Installing a Sony CRX195A1 CDRW Drive in Red Hat 7.3

by Ron Powell

Having decided to take the plunge and purchase a CD writer for my computer, I realized I didn't know the first thing about CDRW drives and Linux. So I asked around, read the CD-Writing HOWTO, checked out the cdrecord FAQ about which drives are supported in version 1.9 and read Andy McFadden's CD-Recordable FAQ. Additionally, I did a Google search for information about CD writing and Linux. All this was quite elucidating, and I quickly made a list of manufacturers whose products I would be willing to purchase: Phillips, Sony, Yamaha, Plextor and HP. I also gathered from my research several key points that would determine the endeavor's success or failure:

  1. The Linux system must have SCSI support, which could mean you have to recompile the kernel.

  2. The system must have IDE-SCSI emulation support; again, you may have to recompile the kernel.

  3. There will have to be some modification to grub/lilo and modules.conf (see Listings 1 and 2 at end of article).

I made careful notes on these points and did some research on my system (Red Hat 7.3 with a stock 2.4.18-3 kernel). I learned that the default RH 7.3 kernel included all the things I needed, no recompiling necessary. With that, I began to narrow my drive selection.

After going to my local Best Buy and Circuit City and checking out a few on-line retailers, such as, I narrowed my list down to Sony and chose the model CRX195A1. I chose this model because it was relatively new, cheap ($69.99 after a $20 mail-in rebate) and fast (40x12x48). However, this model wasn't listed as supported by anything in Linux. That gave me a moment's pause, but an earlier model (the CRX145) WAS listed in Andy's FAQ, so I felt reasonably sure I'd be okay. Still, I'm a worry wart and I wanted some assurance. So I surfed on over to Sony's support site and tried their Live Help feature (it allows you to chat on-line with a support technician). I told the tech that I knew the drive wasn't supported in Linux, but would it work? Immediately, I was told no. I thanked him and tried again with a different technician, three times to be exact, and each time I was told by a different person that the drive wouldn't work. I figured I was being told it wouldn't work because they didn't know the real answer and couldn't be bothered to check. Armed with an educated guess and a sense of adventure, I purchased the drive.

Before I physically installed the drive, I prepped my system for its imminent arrival. Per the HOWTOs and FAQs, I had to figure out where the CD writer was in the /dev/hdX chain. I have an on-board IDE controller to which my optical drives are attached and a Promise UltraATA 100 controller card to which my hard drives are attached. I mapped out the drive layout as follows:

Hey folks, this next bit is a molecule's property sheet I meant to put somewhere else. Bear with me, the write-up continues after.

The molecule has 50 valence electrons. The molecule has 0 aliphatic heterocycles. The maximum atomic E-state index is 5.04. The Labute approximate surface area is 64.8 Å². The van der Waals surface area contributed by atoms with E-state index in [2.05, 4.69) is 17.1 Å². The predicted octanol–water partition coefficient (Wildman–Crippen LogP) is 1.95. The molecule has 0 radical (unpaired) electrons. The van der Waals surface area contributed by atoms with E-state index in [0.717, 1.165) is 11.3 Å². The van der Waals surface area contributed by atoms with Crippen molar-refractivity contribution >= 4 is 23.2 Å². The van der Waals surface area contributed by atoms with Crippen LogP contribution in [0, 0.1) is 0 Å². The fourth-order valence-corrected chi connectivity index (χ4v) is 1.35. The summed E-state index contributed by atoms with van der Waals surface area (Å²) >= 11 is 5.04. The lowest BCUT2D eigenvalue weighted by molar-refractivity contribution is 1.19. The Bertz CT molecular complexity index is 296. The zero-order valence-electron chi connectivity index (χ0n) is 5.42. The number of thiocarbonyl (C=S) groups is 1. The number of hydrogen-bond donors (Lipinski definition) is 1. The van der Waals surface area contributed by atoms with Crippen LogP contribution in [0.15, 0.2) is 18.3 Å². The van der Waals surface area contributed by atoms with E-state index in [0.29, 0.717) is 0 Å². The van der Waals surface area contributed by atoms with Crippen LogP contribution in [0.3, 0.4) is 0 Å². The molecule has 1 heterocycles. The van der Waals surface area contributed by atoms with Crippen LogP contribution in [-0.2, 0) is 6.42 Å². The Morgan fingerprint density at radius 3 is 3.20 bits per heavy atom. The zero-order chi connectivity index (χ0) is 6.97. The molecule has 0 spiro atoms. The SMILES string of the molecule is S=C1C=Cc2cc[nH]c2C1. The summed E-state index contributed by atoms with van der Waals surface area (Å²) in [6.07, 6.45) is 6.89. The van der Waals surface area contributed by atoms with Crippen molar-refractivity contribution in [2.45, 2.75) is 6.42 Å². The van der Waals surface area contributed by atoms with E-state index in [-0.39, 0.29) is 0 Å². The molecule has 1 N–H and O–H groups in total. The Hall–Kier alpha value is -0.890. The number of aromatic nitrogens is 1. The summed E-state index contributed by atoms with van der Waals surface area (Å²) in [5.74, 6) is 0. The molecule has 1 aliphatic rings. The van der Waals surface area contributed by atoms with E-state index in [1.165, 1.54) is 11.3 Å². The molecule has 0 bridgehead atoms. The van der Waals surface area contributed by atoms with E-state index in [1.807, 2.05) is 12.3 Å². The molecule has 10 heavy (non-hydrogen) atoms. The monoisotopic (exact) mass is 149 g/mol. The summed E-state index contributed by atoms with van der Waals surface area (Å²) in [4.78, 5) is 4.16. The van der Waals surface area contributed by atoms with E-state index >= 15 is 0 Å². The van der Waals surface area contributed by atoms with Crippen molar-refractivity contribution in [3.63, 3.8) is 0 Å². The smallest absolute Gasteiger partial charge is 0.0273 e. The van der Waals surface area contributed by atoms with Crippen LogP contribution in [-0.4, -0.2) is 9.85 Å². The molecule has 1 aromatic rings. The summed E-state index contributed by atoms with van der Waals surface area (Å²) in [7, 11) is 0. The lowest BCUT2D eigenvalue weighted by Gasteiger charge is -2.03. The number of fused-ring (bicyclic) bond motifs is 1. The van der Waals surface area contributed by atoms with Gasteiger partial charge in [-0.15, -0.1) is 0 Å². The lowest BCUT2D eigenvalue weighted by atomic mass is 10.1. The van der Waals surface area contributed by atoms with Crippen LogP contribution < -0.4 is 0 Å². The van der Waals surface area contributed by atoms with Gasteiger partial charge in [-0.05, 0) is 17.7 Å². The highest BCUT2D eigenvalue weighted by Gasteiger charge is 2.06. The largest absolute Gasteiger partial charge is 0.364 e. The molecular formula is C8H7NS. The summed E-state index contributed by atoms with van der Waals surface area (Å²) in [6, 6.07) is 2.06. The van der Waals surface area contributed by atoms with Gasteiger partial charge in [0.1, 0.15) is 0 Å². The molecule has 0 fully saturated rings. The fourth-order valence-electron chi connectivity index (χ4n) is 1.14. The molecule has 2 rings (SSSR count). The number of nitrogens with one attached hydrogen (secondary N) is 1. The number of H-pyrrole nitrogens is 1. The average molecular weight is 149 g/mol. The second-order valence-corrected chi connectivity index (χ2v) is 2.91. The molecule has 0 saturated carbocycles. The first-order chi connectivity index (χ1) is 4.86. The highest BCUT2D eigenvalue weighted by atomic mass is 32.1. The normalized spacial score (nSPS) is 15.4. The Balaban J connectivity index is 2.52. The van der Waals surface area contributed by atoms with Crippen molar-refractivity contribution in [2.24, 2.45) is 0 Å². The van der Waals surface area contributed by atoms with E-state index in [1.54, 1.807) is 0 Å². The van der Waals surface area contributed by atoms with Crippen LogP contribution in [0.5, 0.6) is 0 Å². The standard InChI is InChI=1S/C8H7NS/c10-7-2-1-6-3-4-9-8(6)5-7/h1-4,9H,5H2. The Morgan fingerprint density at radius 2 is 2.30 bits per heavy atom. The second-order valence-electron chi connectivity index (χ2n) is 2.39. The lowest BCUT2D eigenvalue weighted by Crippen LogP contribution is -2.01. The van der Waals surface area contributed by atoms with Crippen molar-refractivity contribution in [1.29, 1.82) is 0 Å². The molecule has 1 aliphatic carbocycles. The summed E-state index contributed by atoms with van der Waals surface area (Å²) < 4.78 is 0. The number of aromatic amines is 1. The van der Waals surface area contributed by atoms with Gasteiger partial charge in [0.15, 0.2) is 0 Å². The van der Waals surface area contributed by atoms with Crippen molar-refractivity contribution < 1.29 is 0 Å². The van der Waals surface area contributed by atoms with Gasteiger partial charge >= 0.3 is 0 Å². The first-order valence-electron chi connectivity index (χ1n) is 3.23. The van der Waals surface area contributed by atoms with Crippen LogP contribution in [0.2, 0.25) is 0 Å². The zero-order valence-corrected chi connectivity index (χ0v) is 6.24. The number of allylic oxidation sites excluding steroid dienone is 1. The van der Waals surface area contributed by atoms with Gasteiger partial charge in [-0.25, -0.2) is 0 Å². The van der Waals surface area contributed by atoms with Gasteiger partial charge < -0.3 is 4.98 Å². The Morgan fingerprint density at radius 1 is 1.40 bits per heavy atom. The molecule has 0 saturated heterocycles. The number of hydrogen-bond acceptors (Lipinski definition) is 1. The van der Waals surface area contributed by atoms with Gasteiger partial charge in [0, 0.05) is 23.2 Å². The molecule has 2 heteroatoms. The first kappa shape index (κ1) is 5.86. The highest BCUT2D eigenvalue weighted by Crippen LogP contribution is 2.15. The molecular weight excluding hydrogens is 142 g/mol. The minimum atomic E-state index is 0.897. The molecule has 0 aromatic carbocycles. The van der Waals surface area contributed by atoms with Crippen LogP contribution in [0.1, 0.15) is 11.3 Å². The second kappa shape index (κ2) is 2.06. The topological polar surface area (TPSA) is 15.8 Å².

onboard controller:
/dev/hda                        primary master
/dev/hdb        CDROM           primary slave
/dev/hdc        SONY CRX195A1   secondary master  (the drive was defaulted to master)
/dev/hdd                        secondary slave
promise controller:
/dev/hde        primary hard drive      primary master
/dev/hdf                                primary slave
/dev/hdg        secondary hard drive    secondary master 
/dev/hdh                                secondary slave

With this knowledge, I knew that my new CD writer would be /dev/hdc, so I added the line append="hdc=ide-scsi" to my grub.conf. This line enables IDE-SCSI emulation for /dev/hdc. I shutdown the system and opened the case. After physically installing the drive and connecting all the cables, I powered up again, making sure the system recognized the new IDE device. All proceeded well, so I logged in and began the testing phase.

The first test was to issue the command cdrecord -scanbus. No drives were listed, and my heart began to beat a little faster. Then I realized I had forgotten to add the line options ide-cd ignore="hdc" to /etc/modules.conf. This line keeps the system from loading the IDE-CD driver for the drive at /dev/hdc and allows the IDE-SCSI emulation driver to be used for that drive. A quick reboot and cdrecord reported my new drive as expected! Using the man pages for cdrecord, I was able to record an audio CD flawlessly. Other tests, such as backing up files to CD and burning ISO images, also worked using both cdrecord and xcdroast. Unfortunately, I was unable to do a CD-to-CD copy. I theorized that enabling IDE-SCSI emulation for /dev/hdb and modifying modules.conf to ignore hdb might have the desired effect, so I made the changes and rebooted. Sure enough, xcdroast and cdrecord both reported my CD-ROM and CDRW drives. After reconfiguring xcdroast a little bit, I was able to successfully do a CD-to-CD copy. After having completed all the aforementioned tests, I would have to say that the drive works. Note that I haven't tested the rewrite capabilities of the drive as I never use rewritable media.